Book Review: The Crash of 2016

The Crash of 2016

 by Thom Hartman

 


Thom Hartman makes the case that from the “Reagan Revolution” in the mid 1970s to today, the “Economic Royalists” (a term used by FDR) have been transferring the wealth of the middle class into their bank accounts. 

As the middle class is being “hollowed out,” the 1% are taking more and more of the country’s resources for themselves, leaving the United States vulnerable to economic collapse and a bloody revolution. (On Netflix, check out “Assault on Wall Street.” A working guy gets totally screwed by his financial advisors and takes revenge in a bloody attack.) 

My financial advisor scoffs at all this saying, “How can you trust a mere ‘radio talk show host’ with no financial credentials to have any credibility about all this?” Well, the book is tightly reasoned and well documented. So, I made a bet with him that the stock market will be down 30% by January, 2015. We’ll see.

My wife thinks I’m looney tunes when I discuss all this, what with me listening to all those commie pinko radio talk shows. I’m quick to point out that I am getting this doom and gloom from other sources as well: Paul Krugman (Nobel economist); the Wall Street Journal; the New York Times; Warren Buffet, etc. Not exactly left wing nut cases. 


In addition, Hartman acknowledges the insights of historians William Strauss and Neil Howe in their amazing 1998 book: The Fourth Turning. The authors build a case that history unfolds in 80 year cycles broken down into four, 20 year generations. This results in “turnings.” The first turning is calm (think the Eisenhower years). In turnings two and three, things begin to unravel. In turning four all hell breaks lose with all out war. This happens because by four generations, people have forgotten the horrors of war and are ready to go kick somebody’s ass. We are now in the beginning of the Fourth Turning. 

 

 

Another doom and gloom book by Ravi Batra, an economist from SMU, discussed one of the most valuable economic models I have ever encountered. (Never mind that the “great depression of 1990” never happened.) He credits his mentor, P.R. Sarkar with the idea that there are four economic classes throughout history: laborers; warriors; intellectuals; capitalists. The hierarchy looks like this: 

 


In this theory, each class controls the class below it. Thus the Warriors keep the Laborers in line; the Intellectuals keep the Warriors in line, and the Capitalists keep the Intellectuals in line. 

 

 

According to Batra, things work well when everyone feels they are being given a fair deal (think the post-war years). Things fall apart when the money people at the top get greedy (think 1929 and today). At that point the whole system collapses in war and chaos (Stauss and Howe’s Fourth Turning – the Great Depression and WW II) only to be rebuilt again.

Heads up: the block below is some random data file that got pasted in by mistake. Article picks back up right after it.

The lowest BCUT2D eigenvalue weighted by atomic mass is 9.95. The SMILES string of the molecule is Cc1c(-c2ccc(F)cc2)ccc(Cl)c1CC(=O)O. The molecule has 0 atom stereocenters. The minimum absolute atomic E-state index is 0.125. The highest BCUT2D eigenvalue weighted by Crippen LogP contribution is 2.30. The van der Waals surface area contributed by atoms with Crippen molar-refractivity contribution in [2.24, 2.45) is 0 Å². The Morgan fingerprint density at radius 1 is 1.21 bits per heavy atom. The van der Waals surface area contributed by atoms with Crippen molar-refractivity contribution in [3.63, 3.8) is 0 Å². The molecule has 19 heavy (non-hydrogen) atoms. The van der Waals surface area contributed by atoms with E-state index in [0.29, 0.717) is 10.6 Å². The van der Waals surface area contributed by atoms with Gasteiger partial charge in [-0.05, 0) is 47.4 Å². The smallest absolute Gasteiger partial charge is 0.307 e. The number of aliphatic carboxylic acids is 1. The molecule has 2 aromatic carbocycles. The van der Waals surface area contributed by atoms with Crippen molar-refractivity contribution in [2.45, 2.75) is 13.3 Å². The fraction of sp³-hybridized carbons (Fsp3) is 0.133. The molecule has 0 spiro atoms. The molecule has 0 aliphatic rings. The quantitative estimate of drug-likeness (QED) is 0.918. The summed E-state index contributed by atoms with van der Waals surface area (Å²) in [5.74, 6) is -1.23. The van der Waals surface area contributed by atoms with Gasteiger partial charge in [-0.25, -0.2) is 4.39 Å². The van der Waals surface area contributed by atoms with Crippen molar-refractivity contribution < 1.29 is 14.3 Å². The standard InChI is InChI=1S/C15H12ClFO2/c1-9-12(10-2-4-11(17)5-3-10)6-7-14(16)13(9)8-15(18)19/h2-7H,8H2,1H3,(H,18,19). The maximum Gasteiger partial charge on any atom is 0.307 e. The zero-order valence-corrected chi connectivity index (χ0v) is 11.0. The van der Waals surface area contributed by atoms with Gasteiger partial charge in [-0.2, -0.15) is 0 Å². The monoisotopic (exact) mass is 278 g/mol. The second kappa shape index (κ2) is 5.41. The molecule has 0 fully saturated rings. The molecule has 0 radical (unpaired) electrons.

The Fourth Turning and Batra’s ideas about class help to give Hartman’s thesis more credibility. So if we are on the verge of total economic and social collapse, what to do? One thing is certain, the Economic Royalists won’t voluntarily share the wealth. 

Clearly Obama doesn’t have the power to effect a change. Remember when FDR threatened the Royalists to get them to pony up for the New Deal and accept a 90% tax rate, there was talk of the end of capitalism and a strong communist party and in the United States. In addition, unemployment was at 34%. 

Hartman suggests many changes must happen to prevent the crash: reverse the Citizen United decision; adopt universal health care; regulate Wall Street; re-strengthen the union movement; tax the rich at a marginal tax rate of 90%; invest in alternative energy sources. You can imagine that Hartman will not be invited to address the National Republican Convention.

All of this has made me ever more skeptical of the financial systems we all depend on for our retirement. (BTW, don’t miss Public Television’s “Front Line” about how retirees are being gouged by the retirement planning industry: “The Retirement Gamble”   4/23/13)            

I have “rolled over” my IRA into a bank account, and completely pulled out of the stock market, including my cherished Apple stock. Yes, I’ll pay capital gains taxes. So what? I would  pay them whenever I cash out. This way when the market tanks, at least my principle will be safe. It won’t take much. Putin invades Ukraine and the European Union falls apart. The Euro loses 50% and the next day your retirement savings drops to 50%. The people who will do just fine in all this are the 1%ters. 

This plan drives my financial advisers nuts. The banksters keep advising me to buy this, that, or the other investment tool. Nope. Sorry, keeping it in my savings account and part in cash in my safe deposit box. Hell, I’d bury it in coffee cans in the back yard if I wasn’t afraid that Alzheimer’s would result in my forgetting where I put the cans.

I doubt much of this glum situation will change given our current political realities.  I would suggest you get a copy of The Crash of 2016 and figure out a strategy that works for you. I think we are in for a bumpy ride. Hope I’m wrong.

2 thoughts on “Book Review: The Crash of 2016

  1. Wow! Heavy dose of doom and gloom. I’m always interested in what you have to say, even if it is upsetting to think about. Now, I’ll go have a cup of tea.

    Sallie

  2. I’m with you Rick, Consider the convergence of another mortgage crisis in 2015 affecting 10 million homes, the drought, the national political climate (aka Red State Disease), the uncertainty in Ukraine and our having to handle the conflict in Iraq and Syria. Meanwhile, our representatives are bolting for Wall Street – Eric Cantor goes from $174,000 in 2014 to at least $1,500,000 in 2015 and we’re eating cake! 🙁 Hal

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